Isn’t technology supposed to make life easier? It is curious then that working professionals are now working harder than ever.
I bet if you went back in time and told our ancestors about all the great technology we have in society today allowing us to communicate, collaborate, travel, grow higher quantities of food and live in relative comfort; they would be insanely jealous of all the free time such innovations should afford us.
Do you have plenty of free time?
Probably not, and you are not alone.
This blog post is all about the problem of work-life balance, and what you can do to alleviate the problem. It is a problem not because I think it is a problem, it is a problem because I have personally experienced the issue during my years working in the technology industry, and studies show it is a critical factor in workplace unhappiness.
The grim statistics
James Surowiecki makes a sharp point in an essay featured in The New Yorker in 2014:
“30 years ago, the best-paid workers in the U.S. were much less likely to work long days than low-paid workers were. By 2006, the best paid were two times as likely to work long hours as the poorly paid, and the trend seems to be accelerating.”
Even worse, the 40 hour work week, which itself is a product of the industrial revolution, is a thing of the past. The 50 work week is the new normal, as found by Harvard Business School.
“A 2008 Harvard Business School survey of a thousand professionals found that 94% worked 50 hours or more a week, and almost half worked more than 65 hours a week.”
At least in the pre-cell phone and pre-email days, it was possible to find peace when you leave work. We no longer have that luxury.
A survey by LinkedIn which polled over 18,000 employees in 26 countries to understand what factors influence career satisfaction around the world found that work-life balance was the second most important reason for changing jobs.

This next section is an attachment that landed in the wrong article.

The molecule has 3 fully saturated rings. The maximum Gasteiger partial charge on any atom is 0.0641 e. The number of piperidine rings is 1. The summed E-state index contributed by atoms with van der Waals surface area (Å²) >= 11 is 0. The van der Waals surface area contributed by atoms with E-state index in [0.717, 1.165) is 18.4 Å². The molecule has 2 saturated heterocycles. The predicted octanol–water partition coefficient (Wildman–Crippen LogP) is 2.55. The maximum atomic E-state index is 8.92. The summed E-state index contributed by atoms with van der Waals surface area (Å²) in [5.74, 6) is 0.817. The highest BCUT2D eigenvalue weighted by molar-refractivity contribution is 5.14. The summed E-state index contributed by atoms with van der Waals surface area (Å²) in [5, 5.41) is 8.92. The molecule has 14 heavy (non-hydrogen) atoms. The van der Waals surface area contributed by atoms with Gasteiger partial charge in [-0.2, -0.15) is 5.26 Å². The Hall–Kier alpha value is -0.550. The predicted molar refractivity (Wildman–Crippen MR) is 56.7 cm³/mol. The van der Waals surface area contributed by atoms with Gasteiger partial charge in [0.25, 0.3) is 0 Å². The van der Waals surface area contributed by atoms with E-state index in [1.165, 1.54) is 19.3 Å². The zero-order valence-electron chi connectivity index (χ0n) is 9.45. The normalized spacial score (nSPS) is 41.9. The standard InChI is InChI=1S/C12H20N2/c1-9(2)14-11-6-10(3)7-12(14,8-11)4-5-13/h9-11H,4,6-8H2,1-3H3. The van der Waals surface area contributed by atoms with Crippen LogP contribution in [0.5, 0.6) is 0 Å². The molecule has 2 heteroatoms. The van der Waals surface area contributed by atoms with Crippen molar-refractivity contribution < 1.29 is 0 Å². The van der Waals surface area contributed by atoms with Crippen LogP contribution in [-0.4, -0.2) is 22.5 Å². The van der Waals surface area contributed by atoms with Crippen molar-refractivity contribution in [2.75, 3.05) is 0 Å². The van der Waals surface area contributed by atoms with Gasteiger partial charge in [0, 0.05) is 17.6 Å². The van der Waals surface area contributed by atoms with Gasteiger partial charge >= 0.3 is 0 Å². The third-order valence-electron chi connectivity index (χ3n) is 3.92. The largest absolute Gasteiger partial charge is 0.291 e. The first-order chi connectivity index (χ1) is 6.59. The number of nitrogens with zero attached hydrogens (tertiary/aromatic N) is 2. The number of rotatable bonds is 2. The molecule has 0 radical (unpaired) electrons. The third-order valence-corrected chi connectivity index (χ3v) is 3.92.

This underscores the importance of figuring out a way to succeed at work without sacrificing happiness and freedom. The good news is, not only is work-life balance important to keep sanity, but it also helps to ensure that the work you do is efficient and effective.
Working hard and working smart are entirely different things.
Hard work won’t make it better
Sometimes working hard just gets you stuck.
I know all about the benefits and value of hard work. My parents taught my brother, sister, and I to work hard and never complain. They also taught us to use our brain and think before doing. Part of using your brain is knowing when hard work is leading you to a dead end.
In any endeavor worth doing, there will be a time when things will get challenging. Being able to persevere is the difference between success and defeat. When it comes to your work, it can mean the difference between a promotion and bonus, or nothing. Hard work has its place.
However, the opposite is also true. When you are doing great work and finding flow, seemingly impossible tasks do not seem to cause stress or effort in accomplishing them.
It is also true that there are people enamored with hard work, and addicted to the stress is creates.
If you are overwhelmed, feeling stuck and finding that you need to make compromises in your career or life that you never thought you would have to make, you are trapped in a cycle of working harder instead working smarter.
Working smarter can save you time and your sanity, but it is not easy. It takes action and a willingness to change some habits that are keeping you working late and feeling overwhelmed.
In the rest of the post, I’ll cover a few practical ways to attain greater work-life balance and in the process achieve more success in your work and greater joy throughout the remainder of your life.
Ways to improve work life balance
When I work with coaching clients, we begin by taking stock of all the important areas of their life, of which work is one piece.
Typically, people will bring up seven or eight areas of life, including fields such as finances, relationships, health, and work, among others. From here, we will then pick 2–3 areas to focus on for the near future. One area is always their career (as most of my clients are technology professionals) but others draw from different parts of life. These other goals get the same focus as the work-related goal; even if the primary motivator in hiring me is to find a better job or get a promotion.